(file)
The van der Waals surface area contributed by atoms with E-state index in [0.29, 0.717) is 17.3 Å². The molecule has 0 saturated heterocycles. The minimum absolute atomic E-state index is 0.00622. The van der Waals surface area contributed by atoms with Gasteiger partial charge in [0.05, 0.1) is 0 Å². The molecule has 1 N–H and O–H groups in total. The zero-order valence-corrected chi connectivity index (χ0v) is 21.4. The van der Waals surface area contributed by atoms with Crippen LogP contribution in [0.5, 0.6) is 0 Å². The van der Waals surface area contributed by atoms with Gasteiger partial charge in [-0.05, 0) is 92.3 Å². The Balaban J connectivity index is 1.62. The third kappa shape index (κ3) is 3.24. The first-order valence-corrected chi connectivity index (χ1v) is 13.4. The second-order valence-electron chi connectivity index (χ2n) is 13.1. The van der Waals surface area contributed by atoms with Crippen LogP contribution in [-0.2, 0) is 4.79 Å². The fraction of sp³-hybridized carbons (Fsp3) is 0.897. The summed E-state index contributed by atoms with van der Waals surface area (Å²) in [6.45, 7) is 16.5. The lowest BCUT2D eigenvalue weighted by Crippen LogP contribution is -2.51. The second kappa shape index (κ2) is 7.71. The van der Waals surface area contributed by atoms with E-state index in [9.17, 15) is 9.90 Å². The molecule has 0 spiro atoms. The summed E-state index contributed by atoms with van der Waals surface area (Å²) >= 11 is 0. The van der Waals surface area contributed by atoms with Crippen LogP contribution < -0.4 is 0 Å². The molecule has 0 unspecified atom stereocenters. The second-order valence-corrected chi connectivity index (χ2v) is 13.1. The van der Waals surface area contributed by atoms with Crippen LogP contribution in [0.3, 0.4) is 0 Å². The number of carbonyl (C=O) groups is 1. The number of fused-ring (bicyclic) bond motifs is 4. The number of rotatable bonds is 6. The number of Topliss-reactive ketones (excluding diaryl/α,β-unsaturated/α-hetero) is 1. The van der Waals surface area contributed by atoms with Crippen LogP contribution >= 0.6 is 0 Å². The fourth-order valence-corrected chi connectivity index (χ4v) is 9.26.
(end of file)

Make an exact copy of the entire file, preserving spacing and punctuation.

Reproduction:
The van der Waals surface area contributed by atoms with E-state index in [0.29, 0.717) is 17.3 Å². The molecule has 0 saturated heterocycles. The minimum absolute atomic E-state index is 0.00622. The van der Waals surface area contributed by atoms with Gasteiger partial charge in [0.05, 0.1) is 0 Å². The molecule has 1 N–H and O–H groups in total. The zero-order valence-corrected chi connectivity index (χ0v) is 21.4. The van der Waals surface area contributed by atoms with Crippen LogP contribution in [0.5, 0.6) is 0 Å². The van der Waals surface area contributed by atoms with Gasteiger partial charge in [-0.05, 0) is 92.3 Å². The Balaban J connectivity index is 1.62. The third kappa shape index (κ3) is 3.24. The first-order valence-corrected chi connectivity index (χ1v) is 13.4. The second-order valence-electron chi connectivity index (χ2n) is 13.1. The van der Waals surface area contributed by atoms with Crippen LogP contribution in [-0.2, 0) is 4.79 Å². The fraction of sp³-hybridized carbons (Fsp3) is 0.897. The summed E-state index contributed by atoms with van der Waals surface area (Å²) in [6.45, 7) is 16.5. The lowest BCUT2D eigenvalue weighted by Crippen LogP contribution is -2.51. The second kappa shape index (κ2) is 7.71. The van der Waals surface area contributed by atoms with E-state index in [9.17, 15) is 9.90 Å². The molecule has 0 spiro atoms. The summed E-state index contributed by atoms with van der Waals surface area (Å²) >= 11 is 0. The van der Waals surface area contributed by atoms with Crippen LogP contribution < -0.4 is 0 Å². The molecule has 0 unspecified atom stereocenters. The second-order valence-corrected chi connectivity index (χ2v) is 13.1. The van der Waals surface area contributed by atoms with Crippen LogP contribution in [0.3, 0.4) is 0 Å². The number of carbonyl (C=O) groups is 1. The number of fused-ring (bicyclic) bond motifs is 4. The number of rotatable bonds is 6. The number of Topliss-reactive ketones (excluding diaryl/α,β-unsaturated/α-hetero) is 1. The van der Waals surface area contributed by atoms with Crippen LogP contribution >= 0.6 is 0 Å². The fourth-order valence-corrected chi connectivity index (χ4v) is 9.26.